Conference Coverage

Galcanezumab reduces cluster headache attack frequency



Galcanezumab reduces weekly attack frequency in patients with episodic cluster headache, according to study results presented at the annual meeting of the American Academy of Neurology. The treatment has a similar safety profile in this patient population as it has among people with episodic or chronic migraine, said the researchers.

Dr. David W. Dodick, director of the headache, sports neurology, and concussion programs, Mayo Clinic, Phoenix.

Dr. David W. Dodick

Calcitonin gene-related peptide (CGRP) has an important role in the pathogenesis of cluster headache. Galcanezumab (Emgality)is a humanized monoclonal antibody that binds to CGRP. Eli Lilly & Co. developed the molecule as a treatment for migraine. Cluster headache is characterized by recurrent unilateral headache attacks accompanied by autonomic symptoms. The most common acute treatments for cluster headache are sumatriptan (Imitrex) and high-flow oxygen, but some patients do not respond to these therapies.

David W. Dodick, MD, director of the headache, sports neurology, and concussion programs at Mayo Clinic in Phoenix, and colleagues conducted a trial to evaluate the efficacy and safety of galcanezumab in patients with episodic cluster headache.

After screening, participants underwent a prospective baseline diary phase for 7 consecutive days. The investigators subsequently randomized patients in equal groups to galcanezumab (300 mg subcutaneously) or placebo. Treatment was administered subcutaneously once monthly. The double-blind treatment period lasted for 8 weeks, and a washout period followed. The trial’s primary endpoint was the overall mean change from baseline in weekly cluster headache attack frequency during weeks 1-3, as recorded in patient diaries. The main secondary endpoint was the proportion of patients who had a reduction in weekly cluster headache attack frequency of 50% or more at week 3.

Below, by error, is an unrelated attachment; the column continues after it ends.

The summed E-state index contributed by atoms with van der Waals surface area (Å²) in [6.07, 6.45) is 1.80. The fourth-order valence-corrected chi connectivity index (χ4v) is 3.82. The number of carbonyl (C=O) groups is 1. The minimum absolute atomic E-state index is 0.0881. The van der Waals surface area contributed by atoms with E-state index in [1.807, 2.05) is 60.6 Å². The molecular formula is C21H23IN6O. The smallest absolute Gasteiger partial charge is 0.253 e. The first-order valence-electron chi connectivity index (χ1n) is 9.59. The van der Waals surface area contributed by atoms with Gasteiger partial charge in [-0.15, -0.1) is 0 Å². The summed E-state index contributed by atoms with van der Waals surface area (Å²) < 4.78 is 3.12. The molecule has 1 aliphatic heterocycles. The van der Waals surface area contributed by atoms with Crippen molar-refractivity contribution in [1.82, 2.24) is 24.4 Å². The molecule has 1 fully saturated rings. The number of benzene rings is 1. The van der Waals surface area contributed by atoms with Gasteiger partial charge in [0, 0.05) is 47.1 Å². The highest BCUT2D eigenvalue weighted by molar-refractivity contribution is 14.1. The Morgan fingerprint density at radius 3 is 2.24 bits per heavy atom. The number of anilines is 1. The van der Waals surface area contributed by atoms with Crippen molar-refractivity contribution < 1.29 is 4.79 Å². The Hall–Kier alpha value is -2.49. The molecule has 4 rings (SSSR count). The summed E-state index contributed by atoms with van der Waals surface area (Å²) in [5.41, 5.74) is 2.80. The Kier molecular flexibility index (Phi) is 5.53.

In all, 49 patients were randomized to galcanezumab, and 57 were randomized to placebo. Mean age was 45-47 years. Between 82% and 84% of patients were male. The mean number of weekly cluster headache attacks at baseline was approximately 17.5 in both groups.

During weeks 1-3, the mean change in weekly attack frequency was −8.7 in the galcanezumab group and −5.2 for controls. The difference between groups was statistically significant. The percentage of participants with a reduction in weekly attack frequency of at least 50% at week 3 was 76% for galcanezumab versus 57% for placebo. The between-group differences in these endpoints were statistically significant.

The discontinuation rate was 8% (4 participants) in the galcanezumab group and 21% (12 participants) in the placebo group. Eight participants (14%) in the placebo group discontinued treatment because of lack of efficacy, compared with one participant (2%) in the galcanezumab group. The researchers observed no clinically meaningful differences between treatment groups on tolerability or safety parameters except for a greater incidence of injection-site pain with galcanezumab versus placebo (8.2% vs. 0%).

Eli Lilly and Co. sponsored the study. Dr. Dodick has a consulting relationship with the company.

SOURCE: Bardos JN et al. AAN 2019, Abstract 02.004.

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